XLF – 6 September 2013 Close

simple trading

‘Bella from NY asked if XLF was forming a good buy setup.

XLF is an exchange traded fund which “seeks investment results that, before expenses, correspond to the price and yield performance of publicly traded equity securities of companies in The Financial Select Sector Index. In seeking to track the performance of the index, the fund employs a replication strategy. It generally invests substantially all, but at least 95%, of its total assets in the securities comprising the index. The index includes companies from the following industries: diversified financial services; insurance; commercial banks; capital markets; REITs; consumer finance; thrifts & mortgage finance; and real estate management & development.”

— Yahoo Finance Profile

XLF has had a strong run off its 2011 crisis low nearly doubling in the process (though we are well off the all time high of $38.15).  As chartists, we are wary about “joining a trend” anytime a security (especially one representing mature businesses) has already had an extended run in one direction.

Still, if one is looking to buy XLF, there are several approaches:

– Random Entry — the preferred approach by the masses

– Continuation Pattern — You could simply buy with a tight stop at the most recent swing low (numbered 1-5).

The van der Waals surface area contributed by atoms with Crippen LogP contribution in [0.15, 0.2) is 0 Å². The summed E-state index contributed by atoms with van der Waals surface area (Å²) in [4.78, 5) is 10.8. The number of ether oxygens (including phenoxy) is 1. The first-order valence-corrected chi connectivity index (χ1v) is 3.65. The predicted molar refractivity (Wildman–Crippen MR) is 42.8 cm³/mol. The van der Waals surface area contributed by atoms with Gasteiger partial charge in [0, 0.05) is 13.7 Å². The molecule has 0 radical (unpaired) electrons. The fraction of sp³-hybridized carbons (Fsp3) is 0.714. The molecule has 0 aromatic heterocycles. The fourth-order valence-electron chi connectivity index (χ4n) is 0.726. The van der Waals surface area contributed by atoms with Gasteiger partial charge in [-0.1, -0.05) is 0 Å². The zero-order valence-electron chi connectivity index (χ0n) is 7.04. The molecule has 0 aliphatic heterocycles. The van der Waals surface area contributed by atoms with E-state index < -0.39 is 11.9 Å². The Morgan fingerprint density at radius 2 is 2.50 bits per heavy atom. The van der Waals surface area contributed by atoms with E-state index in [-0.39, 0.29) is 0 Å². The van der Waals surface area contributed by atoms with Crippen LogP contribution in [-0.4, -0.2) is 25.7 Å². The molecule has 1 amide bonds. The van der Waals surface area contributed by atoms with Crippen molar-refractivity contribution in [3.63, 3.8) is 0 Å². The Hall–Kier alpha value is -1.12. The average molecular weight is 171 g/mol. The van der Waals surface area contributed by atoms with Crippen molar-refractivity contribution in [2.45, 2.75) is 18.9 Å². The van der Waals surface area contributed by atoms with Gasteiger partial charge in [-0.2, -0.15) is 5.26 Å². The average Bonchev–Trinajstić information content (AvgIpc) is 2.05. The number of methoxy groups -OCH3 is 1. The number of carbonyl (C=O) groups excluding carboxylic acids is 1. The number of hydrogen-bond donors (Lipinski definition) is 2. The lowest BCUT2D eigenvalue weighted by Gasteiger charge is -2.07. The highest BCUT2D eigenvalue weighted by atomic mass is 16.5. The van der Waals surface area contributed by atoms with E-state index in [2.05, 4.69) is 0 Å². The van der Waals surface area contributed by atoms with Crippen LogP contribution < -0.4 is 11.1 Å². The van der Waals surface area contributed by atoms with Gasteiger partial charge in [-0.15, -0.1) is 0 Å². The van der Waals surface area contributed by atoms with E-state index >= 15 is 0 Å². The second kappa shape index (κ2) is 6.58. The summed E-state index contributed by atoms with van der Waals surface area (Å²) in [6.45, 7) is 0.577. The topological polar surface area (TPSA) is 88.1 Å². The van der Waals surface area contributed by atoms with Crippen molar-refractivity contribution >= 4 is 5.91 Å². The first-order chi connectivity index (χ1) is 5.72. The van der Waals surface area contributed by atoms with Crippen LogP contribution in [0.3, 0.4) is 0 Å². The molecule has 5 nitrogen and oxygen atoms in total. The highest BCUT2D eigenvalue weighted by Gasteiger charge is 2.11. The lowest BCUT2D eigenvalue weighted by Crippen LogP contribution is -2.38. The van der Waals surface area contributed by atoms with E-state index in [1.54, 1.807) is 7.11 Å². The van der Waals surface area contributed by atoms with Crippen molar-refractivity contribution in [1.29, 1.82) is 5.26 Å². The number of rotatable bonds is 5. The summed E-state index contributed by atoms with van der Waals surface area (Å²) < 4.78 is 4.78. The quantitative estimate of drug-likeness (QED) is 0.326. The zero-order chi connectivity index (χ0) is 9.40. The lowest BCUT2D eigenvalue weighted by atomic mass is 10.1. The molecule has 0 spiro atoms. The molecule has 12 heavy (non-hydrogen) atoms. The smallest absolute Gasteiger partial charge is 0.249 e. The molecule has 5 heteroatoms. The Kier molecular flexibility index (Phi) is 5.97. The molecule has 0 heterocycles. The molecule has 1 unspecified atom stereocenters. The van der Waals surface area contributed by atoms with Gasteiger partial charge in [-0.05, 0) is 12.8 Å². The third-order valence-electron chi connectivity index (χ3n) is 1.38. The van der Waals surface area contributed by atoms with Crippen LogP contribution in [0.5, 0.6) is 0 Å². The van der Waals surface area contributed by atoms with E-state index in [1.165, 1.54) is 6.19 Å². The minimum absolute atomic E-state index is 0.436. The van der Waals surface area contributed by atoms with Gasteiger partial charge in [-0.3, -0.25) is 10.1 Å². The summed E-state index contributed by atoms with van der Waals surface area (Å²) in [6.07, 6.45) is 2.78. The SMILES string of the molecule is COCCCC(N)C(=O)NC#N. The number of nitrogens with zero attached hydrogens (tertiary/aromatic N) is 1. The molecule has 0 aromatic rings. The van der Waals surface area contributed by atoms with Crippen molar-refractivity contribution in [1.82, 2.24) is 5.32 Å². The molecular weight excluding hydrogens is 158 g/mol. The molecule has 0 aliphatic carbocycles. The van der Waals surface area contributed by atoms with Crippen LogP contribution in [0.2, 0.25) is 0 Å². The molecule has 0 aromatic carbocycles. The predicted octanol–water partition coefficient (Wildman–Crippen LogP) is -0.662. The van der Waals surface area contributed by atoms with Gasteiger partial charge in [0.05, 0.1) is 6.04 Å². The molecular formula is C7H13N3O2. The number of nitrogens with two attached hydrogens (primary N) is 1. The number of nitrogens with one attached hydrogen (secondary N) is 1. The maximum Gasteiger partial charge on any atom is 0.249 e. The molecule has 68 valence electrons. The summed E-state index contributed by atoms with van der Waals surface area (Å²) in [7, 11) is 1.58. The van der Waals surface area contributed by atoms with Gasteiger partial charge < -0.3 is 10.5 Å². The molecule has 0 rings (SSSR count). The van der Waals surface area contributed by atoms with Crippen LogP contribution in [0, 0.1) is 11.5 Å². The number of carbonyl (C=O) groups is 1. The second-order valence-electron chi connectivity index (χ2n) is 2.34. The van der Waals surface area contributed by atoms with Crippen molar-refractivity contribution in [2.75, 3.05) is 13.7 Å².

– Previous Support — A purchase could be made at any of the previous swing lows as support.

– TAOST Magnet Setup — A more conservative approach entails waiting for a price pullback to the 50% Fibonacci Retracement Level (identified by the ellipse on the chart above).

These are just a few of the tactics you might use to get into XLF if you feel like the prospects of US financials are positive and, more important, not yet reflected in current prices.  Just remember, whatever approach you use, be sure to decide where to limit your losses and then stick to that plan.

By the way, just in case this doesn’t really answer your question… XLF is technically in a buy setup.  If we assume that 1 is a higher low which follows a higher high, we can infer that XLF remains in an uptrend.  By using a violation of that most recent swing low at 1 as a stop, we allow the chart to tell us when the up trend is broken.

Many thanks for your question.